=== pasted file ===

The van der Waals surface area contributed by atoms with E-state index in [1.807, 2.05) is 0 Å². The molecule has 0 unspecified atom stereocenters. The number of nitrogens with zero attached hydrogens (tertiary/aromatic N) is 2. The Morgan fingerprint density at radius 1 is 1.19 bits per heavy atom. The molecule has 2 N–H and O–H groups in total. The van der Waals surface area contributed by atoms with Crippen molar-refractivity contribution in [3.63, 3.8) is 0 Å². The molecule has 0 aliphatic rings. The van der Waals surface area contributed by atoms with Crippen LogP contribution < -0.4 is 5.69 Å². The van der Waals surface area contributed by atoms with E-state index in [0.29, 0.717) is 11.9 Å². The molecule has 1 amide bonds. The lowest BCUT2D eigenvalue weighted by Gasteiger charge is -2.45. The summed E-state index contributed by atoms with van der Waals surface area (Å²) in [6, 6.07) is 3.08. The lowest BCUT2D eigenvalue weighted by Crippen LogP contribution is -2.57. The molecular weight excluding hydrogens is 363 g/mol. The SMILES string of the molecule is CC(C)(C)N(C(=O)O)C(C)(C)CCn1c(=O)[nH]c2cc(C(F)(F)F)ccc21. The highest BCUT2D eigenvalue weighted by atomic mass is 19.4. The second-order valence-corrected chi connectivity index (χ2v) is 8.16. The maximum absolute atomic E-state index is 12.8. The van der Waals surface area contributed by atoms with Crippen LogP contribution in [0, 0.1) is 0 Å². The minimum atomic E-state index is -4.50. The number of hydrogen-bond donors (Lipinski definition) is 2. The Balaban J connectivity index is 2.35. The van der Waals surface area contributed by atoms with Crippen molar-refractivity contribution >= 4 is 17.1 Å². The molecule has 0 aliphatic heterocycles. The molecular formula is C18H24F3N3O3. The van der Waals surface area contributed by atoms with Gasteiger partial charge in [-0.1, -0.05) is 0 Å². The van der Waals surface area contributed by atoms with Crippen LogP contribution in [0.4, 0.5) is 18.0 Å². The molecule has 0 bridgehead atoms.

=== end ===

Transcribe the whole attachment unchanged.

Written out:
The van der Waals surface area contributed by atoms with E-state index in [1.807, 2.05) is 0 Å². The molecule has 0 unspecified atom stereocenters. The number of nitrogens with zero attached hydrogens (tertiary/aromatic N) is 2. The Morgan fingerprint density at radius 1 is 1.19 bits per heavy atom. The molecule has 2 N–H and O–H groups in total. The van der Waals surface area contributed by atoms with Crippen molar-refractivity contribution in [3.63, 3.8) is 0 Å². The molecule has 0 aliphatic rings. The van der Waals surface area contributed by atoms with Crippen LogP contribution < -0.4 is 5.69 Å². The van der Waals surface area contributed by atoms with E-state index in [0.29, 0.717) is 11.9 Å². The molecule has 1 amide bonds. The lowest BCUT2D eigenvalue weighted by Gasteiger charge is -2.45. The summed E-state index contributed by atoms with van der Waals surface area (Å²) in [6, 6.07) is 3.08. The lowest BCUT2D eigenvalue weighted by Crippen LogP contribution is -2.57. The molecular weight excluding hydrogens is 363 g/mol. The SMILES string of the molecule is CC(C)(C)N(C(=O)O)C(C)(C)CCn1c(=O)[nH]c2cc(C(F)(F)F)ccc21. The highest BCUT2D eigenvalue weighted by atomic mass is 19.4. The second-order valence-corrected chi connectivity index (χ2v) is 8.16. The maximum absolute atomic E-state index is 12.8. The van der Waals surface area contributed by atoms with Crippen LogP contribution in [0, 0.1) is 0 Å². The minimum atomic E-state index is -4.50. The number of hydrogen-bond donors (Lipinski definition) is 2. The Balaban J connectivity index is 2.35. The van der Waals surface area contributed by atoms with Crippen molar-refractivity contribution >= 4 is 17.1 Å². The molecule has 0 aliphatic heterocycles. The molecular formula is C18H24F3N3O3. The van der Waals surface area contributed by atoms with Gasteiger partial charge in [-0.1, -0.05) is 0 Å². The van der Waals surface area contributed by atoms with Crippen LogP contribution in [0.4, 0.5) is 18.0 Å². The molecule has 0 bridgehead atoms.